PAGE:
The next morning, Lt. Col. Sickles’s column engaged Hooker’s Company at the Cache River Bridge. Union reports simply describe Hooker’s force as “considerable” without stating a specific number. Dr. Charles Brackett, who was in Jacksonport at the time of the skirmish, recorded in his journal that Union participants in the skirmish claimed the Confederate force to be 350 men; however, Hooker reported having only 130 men under his command on March 31, 1862. Regardless of the number of Confederates, the 200-man Federal force struck the Confederates, who had been attempting to destroy the bridge when the Union column appeared, chasing them away. Sickles took possession of the bridge, prepared for a counterattack, and immediately began inspecting the structure, which he found to be seriously damaged. It was questionable if the bridge could be used at all. With no more action at the site, Sickles continued to the Cotton Plant telegraph station, finding the station destroyed. By May 29, Sickles’s column had returned to Camp Tucker.
In the engagement, the first Federal report stated that two Union men were wounded. The figures regarding the number of Confederate casualties vary among reports. Col. Brackett’s initial account on May 28states that one Confederate was killed and two were taken prisoner. His next report on May 29 changes the statistics to three killed, four wounded, and one taken prisoner. Dr. Charles Brackett in Jacksonport noted in his personal journal the same number of Federal casualties, but he recorded eleven prisoners and four killed for the Confederates.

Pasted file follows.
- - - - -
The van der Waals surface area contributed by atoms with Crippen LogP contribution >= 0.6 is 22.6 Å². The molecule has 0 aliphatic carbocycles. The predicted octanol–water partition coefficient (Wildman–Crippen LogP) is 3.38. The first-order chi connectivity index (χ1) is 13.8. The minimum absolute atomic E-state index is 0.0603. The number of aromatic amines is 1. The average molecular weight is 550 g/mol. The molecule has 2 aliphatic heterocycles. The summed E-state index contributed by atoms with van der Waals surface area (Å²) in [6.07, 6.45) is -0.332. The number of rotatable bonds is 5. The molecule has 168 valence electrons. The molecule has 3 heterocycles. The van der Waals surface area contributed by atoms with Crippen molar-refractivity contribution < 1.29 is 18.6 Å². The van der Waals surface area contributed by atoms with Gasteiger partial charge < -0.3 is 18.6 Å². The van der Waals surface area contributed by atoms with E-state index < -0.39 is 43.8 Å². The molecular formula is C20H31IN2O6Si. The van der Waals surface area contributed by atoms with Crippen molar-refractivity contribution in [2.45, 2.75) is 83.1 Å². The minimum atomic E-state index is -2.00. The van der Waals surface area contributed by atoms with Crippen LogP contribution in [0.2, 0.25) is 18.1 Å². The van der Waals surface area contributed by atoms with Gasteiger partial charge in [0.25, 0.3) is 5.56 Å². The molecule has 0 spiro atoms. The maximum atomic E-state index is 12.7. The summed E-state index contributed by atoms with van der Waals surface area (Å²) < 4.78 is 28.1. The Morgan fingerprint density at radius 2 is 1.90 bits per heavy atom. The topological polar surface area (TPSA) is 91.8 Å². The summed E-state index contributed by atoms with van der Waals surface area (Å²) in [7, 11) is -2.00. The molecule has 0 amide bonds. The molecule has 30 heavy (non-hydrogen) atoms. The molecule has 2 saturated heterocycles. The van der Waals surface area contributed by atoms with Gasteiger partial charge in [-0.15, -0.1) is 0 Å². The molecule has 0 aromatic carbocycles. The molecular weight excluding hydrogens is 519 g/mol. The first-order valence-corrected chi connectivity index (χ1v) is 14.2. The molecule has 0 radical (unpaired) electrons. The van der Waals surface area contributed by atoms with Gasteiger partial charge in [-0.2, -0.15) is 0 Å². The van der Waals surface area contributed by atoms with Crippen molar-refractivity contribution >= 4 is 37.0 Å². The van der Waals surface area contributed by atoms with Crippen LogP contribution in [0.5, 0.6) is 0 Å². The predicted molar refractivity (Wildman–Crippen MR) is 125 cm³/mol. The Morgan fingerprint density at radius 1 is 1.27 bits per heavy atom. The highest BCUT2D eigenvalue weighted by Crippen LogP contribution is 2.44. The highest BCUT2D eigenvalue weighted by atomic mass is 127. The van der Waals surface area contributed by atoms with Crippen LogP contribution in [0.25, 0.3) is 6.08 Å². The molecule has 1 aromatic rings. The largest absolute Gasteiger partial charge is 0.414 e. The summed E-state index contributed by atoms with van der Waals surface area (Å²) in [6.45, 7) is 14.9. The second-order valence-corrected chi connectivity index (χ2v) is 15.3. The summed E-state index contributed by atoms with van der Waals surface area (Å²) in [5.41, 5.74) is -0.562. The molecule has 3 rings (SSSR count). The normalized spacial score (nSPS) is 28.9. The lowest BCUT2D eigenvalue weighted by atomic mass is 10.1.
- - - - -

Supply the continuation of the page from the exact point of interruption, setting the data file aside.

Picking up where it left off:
Typical of the actions around Jacksonport, the Federals were attempting to clear lines of communication and transportation. The longer they stayed at Jacksonport, as well as Batesville, the harder it was to keep these lines open for supply. Accordingly, a number of small skirmishes, such as the Skirmish at Waddell’s Farm and the Skirmish at Stewart’s Plantation in June 1862, illustrated the need for the Federal force in Jacksonport to forage for supplies. Overall, these supply and communication issues forced Curtis to shift his planned objective from Little Rock to Helena (Phillips County), a river port on the Mississippi River.
For additional information:
The War of The Rebellion: A Compilation of the Official Records of the Union and Confederate Armies. Series I, Vol. 13, p. 83. Washington DC: Government Printing Office, 1891.
Watson, Lady Elizabeth. Fight and Survive: A History of Jackson County, Arkansas in the Civil War. Conway, AR: River Road Press, 1974.
Wheaton, James W. Surgeon on Horseback: The Missouri and Arkansas Journal and Letters of Dr. Charles Brackett of Rochester, Indiana, 1861–1863. Carmel: Guild Press of Indiana, Inc., 1998.
Derek Allen Clements
Black River Technical College